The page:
It seems a long time ago since I showed my beautiful daughter her first wild Strawberry Poison-dart Frog in Costa Rica. It’s always a wonderful experience seeing such jewels in the wild and at the moment Adam my assistant is traveling through Panama and Costa Rica, where he too is coming across many strawberry poison- dart frogs.
This species varies greatly in colour throughout its range; frogs from differing localities may be red, green, blue, yellow or a combination of these colours and with varying patterns. However, whatever their colours and wherever the area they inhabit, the one thing that never changes is the strawberry dart frog’s call, which is an insect like sound. Males are extremely active and call throughout the day to declare their territories and also attract females.
Once a female has chosen a male she produces a small clutch of 1-6 eggs on a leaf or on the ground, which are then fertilised. The frog guards the eggs for about 10 days until ready to hatch. Upon hatching the tadpoles are then very carefully transported on the back of the parent to the water-filled centres of a bromeliad plant. Here they are deposited then carefully cared for – when hungry, the female frog comes back to lay infertile eggs within the bromeliad which the tadpoles will then feed upon. They eat nothing else but these ‘food’ eggs. This is where the frog species gets its Latin name from, ‘Oophaga’ meaning ‘Egg Eater’, which directly refers to the tadpole’s very specialised diet.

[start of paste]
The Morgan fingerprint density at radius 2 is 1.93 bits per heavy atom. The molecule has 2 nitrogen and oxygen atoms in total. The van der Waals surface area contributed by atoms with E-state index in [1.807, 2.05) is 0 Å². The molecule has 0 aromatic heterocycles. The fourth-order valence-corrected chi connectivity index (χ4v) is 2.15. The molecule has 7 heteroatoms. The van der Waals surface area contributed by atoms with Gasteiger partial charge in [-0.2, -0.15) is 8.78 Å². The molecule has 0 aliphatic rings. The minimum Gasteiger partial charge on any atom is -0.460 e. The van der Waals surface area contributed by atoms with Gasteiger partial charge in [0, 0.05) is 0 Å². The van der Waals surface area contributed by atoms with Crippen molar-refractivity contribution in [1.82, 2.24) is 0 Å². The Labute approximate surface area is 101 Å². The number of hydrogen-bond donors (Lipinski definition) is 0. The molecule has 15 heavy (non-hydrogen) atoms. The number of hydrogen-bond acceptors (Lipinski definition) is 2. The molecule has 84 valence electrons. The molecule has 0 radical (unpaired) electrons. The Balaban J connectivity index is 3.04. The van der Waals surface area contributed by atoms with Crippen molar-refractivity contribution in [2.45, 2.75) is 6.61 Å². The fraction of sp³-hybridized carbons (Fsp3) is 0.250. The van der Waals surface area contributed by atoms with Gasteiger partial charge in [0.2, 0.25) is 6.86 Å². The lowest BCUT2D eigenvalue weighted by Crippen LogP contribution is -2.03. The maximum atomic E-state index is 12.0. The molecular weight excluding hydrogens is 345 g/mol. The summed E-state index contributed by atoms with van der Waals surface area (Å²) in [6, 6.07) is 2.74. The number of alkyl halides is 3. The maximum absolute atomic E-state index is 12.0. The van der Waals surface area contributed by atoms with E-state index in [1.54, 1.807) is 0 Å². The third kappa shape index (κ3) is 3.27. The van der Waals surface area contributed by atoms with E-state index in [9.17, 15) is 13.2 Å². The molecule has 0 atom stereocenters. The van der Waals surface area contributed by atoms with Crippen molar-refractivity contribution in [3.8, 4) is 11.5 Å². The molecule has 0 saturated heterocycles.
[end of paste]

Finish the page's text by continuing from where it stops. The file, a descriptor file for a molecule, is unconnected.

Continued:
The aquatic nursery chosen for the developing tadpoles is like a miniature pond formed by rainwater being funnelled down the outer leaves into the heart of the plant, and is prevented from evaporating by the dense shade of the leaves. The tadpole takes about 50 days to metamorphose into a perfect, half-sized strawberry dart frog.
As you may know, we have a large centrepiece exhibit at the museum that features this particular species. Over the past few weeks many of our visitors have been lucky enough to witness them breeding naturally in the exhibit, including being able to see the tadpoles being carried on the backs of the adults as well as swimming in the bromeliads and emerging as newly formed froglets. If you haven’t seen our Strawberry dart display then please come along to take a look – you won’t be in bad company.
Filed under: Uncategorized |